And that’s the lot. Looking at the above, the first thing I need to get on to is designing some new covers.

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2014 did not go quite as I’d hoped for: after the start of May, the day job expanded so much that I had no time or energy for my own writing, not even in November for NaNoWriMo! I still have the four ‘Just Woman’ stories waiting for a final revision and uploading to Amazon. Then there is a question of whether I should take down some of my books that are currently on Amazon and repackage them, as Kimball’s Kiss and Gray Matters are looking a bit tired three years on (and how many modern printed books remain in print for over three years?) Meanwhile, my friend’s ‘Rheged’ series is expanding: her latest exciting addition is The Sun Goddess and the Moon God, another unputdownable adventure story set in 6th-century Britain. But her day job is also very demanding in time and energy, and her stories haven’t got beyond the beta-reader (me). So there is lots going on at this desk at the start of 2015; I hope that this year things will move off the desk and into the wider world!

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Larry Loman cover

The cover, from Amazon.co.uk

Edgar Wallace wrote a lot of books, and even more short stories. I have bookshelves full of them, and more on my Kindle, and there are even more that I’ve borrowed from the library and don’t own myself. ‘Edgar Wallace’ was a pen-name, but he also wrote under other pen-names — and as he wrote for many, many magazines in many different genres during the first three decades of the twentieth century there are probably many, many of his stories still to be discovered.
But it’s always nice to find an unexpected book by a favourite author, so I was delighted to discover a few days ago that Pearl Necklace Books have just made another one available. The Strange Lapses of Larry Loman is a collection of three short stories first published in The Grand Magazine in 1917, and republished in The Popular Magazine in 1918. The premise of the stories is intriguing: Larry Loman is a detective who suffers lapses of memory at crucial moments, so that half way through a case he has a memory blackout and ‘comes to himself’ some hours later. When he comes to, he finds himself in some embarrassing or very strange situation, and the rest of the story is spent explaining how he got there.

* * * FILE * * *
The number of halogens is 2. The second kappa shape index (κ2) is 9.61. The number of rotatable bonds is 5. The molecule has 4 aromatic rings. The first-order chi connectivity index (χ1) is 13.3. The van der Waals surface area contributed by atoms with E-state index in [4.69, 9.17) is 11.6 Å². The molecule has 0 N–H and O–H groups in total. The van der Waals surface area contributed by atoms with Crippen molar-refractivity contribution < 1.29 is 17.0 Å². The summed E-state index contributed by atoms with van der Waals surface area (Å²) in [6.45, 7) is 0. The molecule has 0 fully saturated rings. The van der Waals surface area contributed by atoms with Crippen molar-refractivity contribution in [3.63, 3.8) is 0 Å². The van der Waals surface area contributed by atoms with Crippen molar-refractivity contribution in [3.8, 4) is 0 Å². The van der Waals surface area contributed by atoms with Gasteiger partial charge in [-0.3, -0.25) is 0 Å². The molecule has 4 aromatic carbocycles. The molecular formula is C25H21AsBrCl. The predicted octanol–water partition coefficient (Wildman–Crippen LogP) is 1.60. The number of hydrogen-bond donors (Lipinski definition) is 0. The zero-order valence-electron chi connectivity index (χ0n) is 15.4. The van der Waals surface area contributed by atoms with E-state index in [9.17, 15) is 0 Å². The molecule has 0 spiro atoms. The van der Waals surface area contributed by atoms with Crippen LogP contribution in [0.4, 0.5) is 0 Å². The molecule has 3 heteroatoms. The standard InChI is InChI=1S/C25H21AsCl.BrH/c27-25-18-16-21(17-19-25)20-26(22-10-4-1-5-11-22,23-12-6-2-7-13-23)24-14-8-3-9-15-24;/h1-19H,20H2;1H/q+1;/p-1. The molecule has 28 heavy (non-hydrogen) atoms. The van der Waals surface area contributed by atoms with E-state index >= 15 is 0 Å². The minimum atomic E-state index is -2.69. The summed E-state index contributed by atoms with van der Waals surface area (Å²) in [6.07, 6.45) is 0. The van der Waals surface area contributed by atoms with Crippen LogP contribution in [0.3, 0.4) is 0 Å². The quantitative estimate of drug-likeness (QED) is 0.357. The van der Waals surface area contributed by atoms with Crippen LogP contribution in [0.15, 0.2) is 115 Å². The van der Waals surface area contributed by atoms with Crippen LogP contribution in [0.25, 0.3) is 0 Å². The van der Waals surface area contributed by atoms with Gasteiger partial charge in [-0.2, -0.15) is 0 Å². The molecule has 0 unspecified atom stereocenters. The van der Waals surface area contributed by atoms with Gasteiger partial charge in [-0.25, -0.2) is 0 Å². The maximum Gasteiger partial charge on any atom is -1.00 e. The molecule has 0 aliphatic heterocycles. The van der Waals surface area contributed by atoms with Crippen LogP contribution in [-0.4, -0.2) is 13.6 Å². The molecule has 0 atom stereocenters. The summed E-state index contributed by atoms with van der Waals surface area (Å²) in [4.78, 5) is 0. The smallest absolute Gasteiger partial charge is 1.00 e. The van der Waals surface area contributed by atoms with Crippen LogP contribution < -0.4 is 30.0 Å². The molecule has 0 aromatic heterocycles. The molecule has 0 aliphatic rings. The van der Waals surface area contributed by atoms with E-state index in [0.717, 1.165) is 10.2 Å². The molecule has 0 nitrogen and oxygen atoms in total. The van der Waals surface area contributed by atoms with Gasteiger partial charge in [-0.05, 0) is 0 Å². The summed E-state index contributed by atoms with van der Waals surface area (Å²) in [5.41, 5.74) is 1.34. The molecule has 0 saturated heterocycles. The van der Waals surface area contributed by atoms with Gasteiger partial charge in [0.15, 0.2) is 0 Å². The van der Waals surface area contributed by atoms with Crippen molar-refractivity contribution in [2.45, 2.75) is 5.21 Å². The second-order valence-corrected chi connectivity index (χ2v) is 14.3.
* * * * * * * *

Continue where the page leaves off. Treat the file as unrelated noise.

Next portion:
It’s a clever idea, and we can imagine Wallace and his friends working out situations for Larry to be in, and then trying to work out how he could have got there — and how he gets out again. But it’s frustrating for the reader, who feels that s/he has been cheated of the excitement of the story: we find out the outcome but miss the adventure. So although the stories are fun, it’s not surprising that after the 1918 reprint Wallace seems to have dropped this plot device: I certainly don’t know of any other examples in his vast canon.
The volume also contains two other full-length stories, Angel Esquire (1908) and A Debt Discharged (1916), both of which will already be familiar to fans.
The Strange Lapses of Larry Loman and Other Mystery Tales is available via Amazon.co.uk for £0.77 and Amazon.com for $1.29. Excellent value.

(By the way, the nearest thing I know to a complete list of Edgar Wallace’s works is the list produced by Roy Glashan, here.)